Costa Mesa auto shop puts the pedal to the metal to grant local Make-A-Wish request
Since the Make-A-Wish Foundation granted its first request in 1980, from a 7-year-old boy with leukemia who wanted to be a police officer, more than half a million requests have come into the organization’s many local chapters.
With recipients’ ages running from 2½ to 18, many wishes center around trips to theme parks, shopping sprees or meetings with celebrities.
But Rancho Santa Margarita resident Moses Suarez — diagnosed with leukemia in 2020 at 18 years of age — recently sent out a much simpler request. He asked whether Make-A-Wish Orange County and the Inland Empire might help restore a 2007 Ford Mustang that was near and dear to his heart.
Passed down from his mother, the car needed a paint job, new interior and some serious body work. The hood had opened during travel and buckled the roof, forcing Moses to have to enter the vehicle from the passenger side door or the driver’s side window.
Moses’ wish landed in the office of Alison Enoka, general manager of Fix Auto Costa Mesa, a body shop and collision repair center on Paularino Avenue. Enoka found herself on the receiving end of a cold call from Make-A-Wish representatives looking to partner with a local business to make the teen’s wish come true.
“My understanding was this was a bit of an out-of-box mission for them,” she recalled. “They weren’t sure how to make it happen and were reaching out to local collision centers to see if anyone was at least interested in looking at the vehicle.”
It turns out, Enoka had a soft spot for the foundation. Her grandson, who had hypoplastic left heart syndrome four years ago, at age 9, was granted a wish to travel to Disneyworld. When she called company leaders to see what could be done, they were on board.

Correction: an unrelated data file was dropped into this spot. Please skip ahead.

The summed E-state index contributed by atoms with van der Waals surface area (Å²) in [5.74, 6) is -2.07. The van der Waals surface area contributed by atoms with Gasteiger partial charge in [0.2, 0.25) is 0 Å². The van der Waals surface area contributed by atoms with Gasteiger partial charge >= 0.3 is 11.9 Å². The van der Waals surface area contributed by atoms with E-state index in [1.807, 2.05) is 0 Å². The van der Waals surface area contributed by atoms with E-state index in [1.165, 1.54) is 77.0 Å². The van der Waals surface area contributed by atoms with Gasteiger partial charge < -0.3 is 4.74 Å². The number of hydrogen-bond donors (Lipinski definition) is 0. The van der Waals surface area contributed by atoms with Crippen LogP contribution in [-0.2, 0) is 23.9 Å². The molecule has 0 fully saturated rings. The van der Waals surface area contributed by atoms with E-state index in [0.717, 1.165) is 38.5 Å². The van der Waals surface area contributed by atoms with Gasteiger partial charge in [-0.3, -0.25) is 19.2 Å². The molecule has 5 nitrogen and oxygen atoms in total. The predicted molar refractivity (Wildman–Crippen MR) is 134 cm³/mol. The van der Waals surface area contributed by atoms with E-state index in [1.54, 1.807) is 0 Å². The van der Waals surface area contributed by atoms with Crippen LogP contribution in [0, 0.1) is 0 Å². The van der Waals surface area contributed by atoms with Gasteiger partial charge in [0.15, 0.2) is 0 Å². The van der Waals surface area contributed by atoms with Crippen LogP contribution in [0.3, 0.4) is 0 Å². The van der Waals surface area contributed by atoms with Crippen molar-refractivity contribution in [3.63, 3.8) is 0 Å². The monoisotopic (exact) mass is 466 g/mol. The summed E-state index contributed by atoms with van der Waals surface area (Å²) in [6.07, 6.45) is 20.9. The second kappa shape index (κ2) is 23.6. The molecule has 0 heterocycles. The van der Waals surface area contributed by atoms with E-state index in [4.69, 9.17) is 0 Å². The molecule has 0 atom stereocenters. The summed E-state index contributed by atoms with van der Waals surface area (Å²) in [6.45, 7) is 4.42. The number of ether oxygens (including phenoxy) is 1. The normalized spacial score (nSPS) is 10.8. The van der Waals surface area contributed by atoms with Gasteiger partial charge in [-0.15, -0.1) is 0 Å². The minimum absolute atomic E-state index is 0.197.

In a small ceremony Friday outside the Costa Mesa repair shop, Fix Auto members unveiled the result of their restoration and repair efforts, handing the keys back to an appreciative Suarez, now 20.
Inspired by the cause, the team went all out — even equipping the Mustang with a new stereo system. Enoka explained how Juarez had so loved his mother’s car as a boy, he begged her not to sell it but someday pass it down to him. It was a hardship for the single mom, but she made it happen.
“That was the part that really touched my heart,” Enoka said Monday. “It took two months and a lot of work. [But] it was divine intervention, across the board.”
Gloria Jetter Crockett, president and chief executive of Make-A-Wish Orange County and the Inland Empire, said the partnership between foundation members and area businesses and organizations is a crucial component of the group’s work.
“Our organization relies on community support to continue to bring hope to kids battling critical illnesses across Orange County and the Inland Empire,” she said in a statement. “We are so thankful for the willingness and support of Fix Auto Costa Mesa to grant Moses’ wish.”
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